On more than one occasion, I wondered if all new moms felt like this. Or was it just me? It was probably just me. I really was happy overall. I loved spending time with AJ, and I loved being a mom, but I was always keyed up, a million things swirling in my head. To-do lists did nothing but complicate matters…I’d forget where I put them and start over, only to find the original lists and be overwhelmed at my lack of organization. I was trying so hard to be the best mom…I wanted someone to tell me I was doing it right.
A lot of days, I wouldn’t even notice that it was almost dinnertime and I hadn’t eaten since 5 a.m. when Tony had made me toast. When I did eat, it was snack wraps from the McDonald’s drive-thru, on my way to a doctor’s appointment or my in-laws’ house. I broke down in the pediatrician’s office during a visit because she suggested I eliminate dairy from my diet (we thought AJ had an allergy). I wasn’t eating as it was…now she wanted me to narrow it down even more?
I went on like this for months, my poor husband often surprised by tears and frustration for seemingly no reason at all. We were setting up the night before our organization’s annual gala in October when my façade cracked.
The event planner suggested we move a table to accommodate some of the silent auction items. It meant the room wouldn’t be symmetrical. I panicked. How could people possibly know these were silent auction items if they were moved over there with the raffle baskets?! It would ruin everything and then obviously no one would have a good time. Why would she even ask that?
One of the board members could see where this was going and jokingly told me to “dial down the crazy.” My heart felt like it was going to explode out of my chest. I was shaking and could feel the tears starting to bubble over. I wanted to scream. We’d all worked so hard for this…didn’t everyone know it had to be perfect?? The event planner got closer to me, lowered her voice and looked me right in the eye.
“It’s just you and me,” she said. “We are the only ones here right now. You don’t have to move the table if you don’t want to.”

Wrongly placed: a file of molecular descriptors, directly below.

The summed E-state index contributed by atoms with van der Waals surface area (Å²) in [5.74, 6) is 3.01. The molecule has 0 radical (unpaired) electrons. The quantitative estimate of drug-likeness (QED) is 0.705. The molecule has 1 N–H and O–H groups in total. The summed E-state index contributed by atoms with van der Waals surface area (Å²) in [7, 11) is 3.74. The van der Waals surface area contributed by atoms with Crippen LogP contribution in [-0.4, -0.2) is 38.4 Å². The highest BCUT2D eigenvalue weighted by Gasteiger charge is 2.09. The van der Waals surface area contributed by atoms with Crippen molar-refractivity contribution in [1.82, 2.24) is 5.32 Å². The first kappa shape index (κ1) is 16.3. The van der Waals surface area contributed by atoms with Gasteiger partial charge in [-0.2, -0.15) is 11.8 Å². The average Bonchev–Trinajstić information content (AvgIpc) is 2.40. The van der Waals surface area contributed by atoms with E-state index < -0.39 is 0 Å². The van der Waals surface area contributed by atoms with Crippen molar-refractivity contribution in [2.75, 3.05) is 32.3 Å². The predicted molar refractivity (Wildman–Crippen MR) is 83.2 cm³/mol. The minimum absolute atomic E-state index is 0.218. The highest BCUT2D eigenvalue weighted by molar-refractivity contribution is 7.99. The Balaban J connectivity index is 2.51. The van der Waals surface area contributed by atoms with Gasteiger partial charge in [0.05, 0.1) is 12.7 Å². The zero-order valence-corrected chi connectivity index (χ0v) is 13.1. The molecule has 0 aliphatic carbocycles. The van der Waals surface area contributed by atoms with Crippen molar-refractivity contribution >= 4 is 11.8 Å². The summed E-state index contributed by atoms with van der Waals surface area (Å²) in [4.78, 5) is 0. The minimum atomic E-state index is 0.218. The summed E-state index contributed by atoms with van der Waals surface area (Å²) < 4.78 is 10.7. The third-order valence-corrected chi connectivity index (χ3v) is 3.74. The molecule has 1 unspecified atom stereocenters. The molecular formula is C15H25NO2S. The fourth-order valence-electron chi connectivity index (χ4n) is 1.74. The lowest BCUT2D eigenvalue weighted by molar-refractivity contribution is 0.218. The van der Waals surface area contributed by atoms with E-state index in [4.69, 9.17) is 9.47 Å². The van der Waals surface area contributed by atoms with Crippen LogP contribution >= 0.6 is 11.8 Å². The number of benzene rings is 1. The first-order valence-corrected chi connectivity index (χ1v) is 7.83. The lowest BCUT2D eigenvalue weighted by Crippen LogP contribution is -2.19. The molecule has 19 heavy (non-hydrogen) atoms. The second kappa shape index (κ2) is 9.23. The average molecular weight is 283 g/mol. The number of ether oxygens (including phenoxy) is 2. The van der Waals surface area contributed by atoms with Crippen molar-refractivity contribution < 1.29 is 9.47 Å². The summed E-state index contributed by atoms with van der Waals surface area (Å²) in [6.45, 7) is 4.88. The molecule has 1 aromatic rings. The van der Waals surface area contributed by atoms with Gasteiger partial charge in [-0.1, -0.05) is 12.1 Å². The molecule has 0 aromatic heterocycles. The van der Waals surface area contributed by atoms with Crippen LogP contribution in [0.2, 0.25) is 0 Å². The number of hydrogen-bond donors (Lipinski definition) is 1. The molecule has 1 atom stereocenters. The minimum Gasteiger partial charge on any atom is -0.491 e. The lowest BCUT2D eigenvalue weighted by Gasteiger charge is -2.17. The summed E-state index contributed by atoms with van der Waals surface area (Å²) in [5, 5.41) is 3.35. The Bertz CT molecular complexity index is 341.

She’s worked with thousands of clients, and I’m sure she’s seen a lot of drama, so she knew how to diffuse difficult situations. But someone I’d met only three times had felt my unbridled panic, and that rattled me. In the days following that moment, I thought a lot and started to get some clarity.
I had learned after losing Ashlie that I couldn’t control anything. At all. My whole life, I’d functioned by having it all thought out. But when you lose a child, you clearly have no say in the matter. So after she was born, I protected myself by fighting harder for control. If I could make sure this or that fell into place, I could stop myself from ever being blindsided again. It’s why I pumped when it was hard. I could control what AJ ate. It’s why I maintained my business at the same level. I could control my income. It’s why I freaked out about the tables. I could control what people saw. It was honestly like a movie scene…once I figured out why I was in so deep, the fog lifted and I could breathe again.
After that night, I weaned from pumping and freed up a ton of time. I hired an assistant and am learning to delegate. I still love control, but I’m trying to let go a little, and the sinking feeling is gone. There’s still a lot to do, but it’ll get done, and when it does, it doesn’t have to be perfect. Because when AJ buries his head in my neck or shimmies into my lap for a story, he doesn’t care what’s on the to-do list. And neither should I.
If you feel like I felt, don’t be afraid to ask for help! 🙂